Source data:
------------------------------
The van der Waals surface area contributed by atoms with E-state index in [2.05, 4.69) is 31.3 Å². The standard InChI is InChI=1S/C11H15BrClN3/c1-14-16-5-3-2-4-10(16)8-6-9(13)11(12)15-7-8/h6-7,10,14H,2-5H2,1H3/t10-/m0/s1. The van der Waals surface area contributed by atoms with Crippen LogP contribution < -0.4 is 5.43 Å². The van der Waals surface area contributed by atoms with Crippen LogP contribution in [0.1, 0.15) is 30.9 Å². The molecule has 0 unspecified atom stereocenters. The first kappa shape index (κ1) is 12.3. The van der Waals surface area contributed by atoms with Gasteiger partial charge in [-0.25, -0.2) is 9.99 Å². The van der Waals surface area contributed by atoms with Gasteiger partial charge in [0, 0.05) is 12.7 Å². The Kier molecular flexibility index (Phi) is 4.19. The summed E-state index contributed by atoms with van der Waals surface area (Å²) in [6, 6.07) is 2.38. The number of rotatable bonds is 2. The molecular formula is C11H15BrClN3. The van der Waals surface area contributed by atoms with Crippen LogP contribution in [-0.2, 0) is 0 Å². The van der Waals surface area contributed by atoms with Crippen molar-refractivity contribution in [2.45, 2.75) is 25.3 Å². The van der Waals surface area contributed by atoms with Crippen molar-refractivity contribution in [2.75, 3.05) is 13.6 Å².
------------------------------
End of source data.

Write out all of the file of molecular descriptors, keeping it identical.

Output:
The van der Waals surface area contributed by atoms with E-state index in [2.05, 4.69) is 31.3 Å². The standard InChI is InChI=1S/C11H15BrClN3/c1-14-16-5-3-2-4-10(16)8-6-9(13)11(12)15-7-8/h6-7,10,14H,2-5H2,1H3/t10-/m0/s1. The van der Waals surface area contributed by atoms with Crippen LogP contribution < -0.4 is 5.43 Å². The van der Waals surface area contributed by atoms with Crippen LogP contribution in [0.1, 0.15) is 30.9 Å². The molecule has 0 unspecified atom stereocenters. The first kappa shape index (κ1) is 12.3. The van der Waals surface area contributed by atoms with Gasteiger partial charge in [-0.25, -0.2) is 9.99 Å². The van der Waals surface area contributed by atoms with Gasteiger partial charge in [0, 0.05) is 12.7 Å². The Kier molecular flexibility index (Phi) is 4.19. The summed E-state index contributed by atoms with van der Waals surface area (Å²) in [6, 6.07) is 2.38. The number of rotatable bonds is 2. The molecular formula is C11H15BrClN3. The van der Waals surface area contributed by atoms with Crippen LogP contribution in [-0.2, 0) is 0 Å². The van der Waals surface area contributed by atoms with Crippen molar-refractivity contribution in [2.45, 2.75) is 25.3 Å². The van der Waals surface area contributed by atoms with Crippen molar-refractivity contribution in [2.75, 3.05) is 13.6 Å².